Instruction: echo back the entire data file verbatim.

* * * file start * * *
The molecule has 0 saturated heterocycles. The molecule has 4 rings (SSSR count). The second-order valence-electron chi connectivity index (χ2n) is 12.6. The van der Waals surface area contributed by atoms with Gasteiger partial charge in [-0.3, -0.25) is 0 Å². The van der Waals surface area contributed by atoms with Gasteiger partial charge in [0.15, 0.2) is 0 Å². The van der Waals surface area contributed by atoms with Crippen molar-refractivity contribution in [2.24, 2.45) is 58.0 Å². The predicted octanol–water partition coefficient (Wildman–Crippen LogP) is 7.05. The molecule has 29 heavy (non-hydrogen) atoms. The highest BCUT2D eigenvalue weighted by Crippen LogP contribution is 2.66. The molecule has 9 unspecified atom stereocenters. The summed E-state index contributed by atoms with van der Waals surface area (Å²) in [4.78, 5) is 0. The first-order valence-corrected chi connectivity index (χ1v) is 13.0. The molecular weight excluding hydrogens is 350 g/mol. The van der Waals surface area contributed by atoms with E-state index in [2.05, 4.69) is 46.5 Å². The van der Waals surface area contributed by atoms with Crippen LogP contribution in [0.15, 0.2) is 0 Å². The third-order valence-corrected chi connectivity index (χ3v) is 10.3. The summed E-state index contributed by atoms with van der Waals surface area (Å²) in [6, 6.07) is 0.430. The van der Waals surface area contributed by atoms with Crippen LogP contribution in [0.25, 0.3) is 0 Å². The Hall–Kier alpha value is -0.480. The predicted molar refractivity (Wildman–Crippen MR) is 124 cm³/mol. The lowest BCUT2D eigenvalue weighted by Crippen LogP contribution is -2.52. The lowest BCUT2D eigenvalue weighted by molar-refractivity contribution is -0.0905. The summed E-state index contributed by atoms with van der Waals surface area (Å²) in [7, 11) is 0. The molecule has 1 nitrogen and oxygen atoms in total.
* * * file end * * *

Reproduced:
The molecule has 0 saturated heterocycles. The molecule has 4 rings (SSSR count). The second-order valence-electron chi connectivity index (χ2n) is 12.6. The van der Waals surface area contributed by atoms with Gasteiger partial charge in [-0.3, -0.25) is 0 Å². The van der Waals surface area contributed by atoms with Gasteiger partial charge in [0.15, 0.2) is 0 Å². The van der Waals surface area contributed by atoms with Crippen molar-refractivity contribution in [2.24, 2.45) is 58.0 Å². The predicted octanol–water partition coefficient (Wildman–Crippen LogP) is 7.05. The molecule has 29 heavy (non-hydrogen) atoms. The highest BCUT2D eigenvalue weighted by Crippen LogP contribution is 2.66. The molecule has 9 unspecified atom stereocenters. The summed E-state index contributed by atoms with van der Waals surface area (Å²) in [4.78, 5) is 0. The first-order valence-corrected chi connectivity index (χ1v) is 13.0. The molecular weight excluding hydrogens is 350 g/mol. The van der Waals surface area contributed by atoms with E-state index in [2.05, 4.69) is 46.5 Å². The van der Waals surface area contributed by atoms with Crippen LogP contribution in [0.15, 0.2) is 0 Å². The third-order valence-corrected chi connectivity index (χ3v) is 10.3. The summed E-state index contributed by atoms with van der Waals surface area (Å²) in [6, 6.07) is 0.430. The van der Waals surface area contributed by atoms with Crippen LogP contribution in [0.25, 0.3) is 0 Å². The Hall–Kier alpha value is -0.480. The predicted molar refractivity (Wildman–Crippen MR) is 124 cm³/mol. The lowest BCUT2D eigenvalue weighted by Crippen LogP contribution is -2.52. The lowest BCUT2D eigenvalue weighted by molar-refractivity contribution is -0.0905. The summed E-state index contributed by atoms with van der Waals surface area (Å²) in [7, 11) is 0. The molecule has 1 nitrogen and oxygen atoms in total.